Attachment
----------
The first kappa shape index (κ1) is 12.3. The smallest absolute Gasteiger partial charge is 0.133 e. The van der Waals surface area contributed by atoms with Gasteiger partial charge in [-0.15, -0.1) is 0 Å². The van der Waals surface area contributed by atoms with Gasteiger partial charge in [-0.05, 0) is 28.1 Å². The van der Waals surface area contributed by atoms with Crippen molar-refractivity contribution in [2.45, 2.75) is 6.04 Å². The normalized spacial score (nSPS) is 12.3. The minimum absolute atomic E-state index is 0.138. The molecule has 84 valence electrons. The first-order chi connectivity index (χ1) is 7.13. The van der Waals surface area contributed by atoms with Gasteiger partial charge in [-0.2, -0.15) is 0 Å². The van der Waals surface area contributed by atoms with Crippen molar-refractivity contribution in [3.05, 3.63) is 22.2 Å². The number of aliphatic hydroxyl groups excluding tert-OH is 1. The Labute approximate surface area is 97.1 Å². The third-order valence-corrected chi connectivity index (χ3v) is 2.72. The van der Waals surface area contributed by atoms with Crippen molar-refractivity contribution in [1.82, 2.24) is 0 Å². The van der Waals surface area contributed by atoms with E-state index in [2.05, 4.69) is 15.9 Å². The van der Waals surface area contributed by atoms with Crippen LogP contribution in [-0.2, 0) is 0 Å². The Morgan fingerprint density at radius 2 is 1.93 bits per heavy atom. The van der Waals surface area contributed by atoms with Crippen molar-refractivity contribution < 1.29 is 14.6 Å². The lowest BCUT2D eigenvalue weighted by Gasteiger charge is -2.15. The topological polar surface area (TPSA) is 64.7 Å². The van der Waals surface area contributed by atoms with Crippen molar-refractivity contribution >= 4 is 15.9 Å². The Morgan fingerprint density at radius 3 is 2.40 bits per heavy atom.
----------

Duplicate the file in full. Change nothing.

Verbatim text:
The first kappa shape index (κ1) is 12.3. The smallest absolute Gasteiger partial charge is 0.133 e. The van der Waals surface area contributed by atoms with Gasteiger partial charge in [-0.15, -0.1) is 0 Å². The van der Waals surface area contributed by atoms with Gasteiger partial charge in [-0.05, 0) is 28.1 Å². The van der Waals surface area contributed by atoms with Crippen molar-refractivity contribution in [2.45, 2.75) is 6.04 Å². The normalized spacial score (nSPS) is 12.3. The minimum absolute atomic E-state index is 0.138. The molecule has 84 valence electrons. The first-order chi connectivity index (χ1) is 7.13. The van der Waals surface area contributed by atoms with Gasteiger partial charge in [-0.2, -0.15) is 0 Å². The van der Waals surface area contributed by atoms with Crippen molar-refractivity contribution in [3.05, 3.63) is 22.2 Å². The number of aliphatic hydroxyl groups excluding tert-OH is 1. The Labute approximate surface area is 97.1 Å². The third-order valence-corrected chi connectivity index (χ3v) is 2.72. The van der Waals surface area contributed by atoms with Crippen molar-refractivity contribution in [1.82, 2.24) is 0 Å². The van der Waals surface area contributed by atoms with E-state index in [2.05, 4.69) is 15.9 Å². The van der Waals surface area contributed by atoms with Crippen LogP contribution in [-0.2, 0) is 0 Å². The Morgan fingerprint density at radius 2 is 1.93 bits per heavy atom. The van der Waals surface area contributed by atoms with Crippen molar-refractivity contribution < 1.29 is 14.6 Å². The lowest BCUT2D eigenvalue weighted by Gasteiger charge is -2.15. The topological polar surface area (TPSA) is 64.7 Å². The van der Waals surface area contributed by atoms with Crippen molar-refractivity contribution >= 4 is 15.9 Å². The Morgan fingerprint density at radius 3 is 2.40 bits per heavy atom.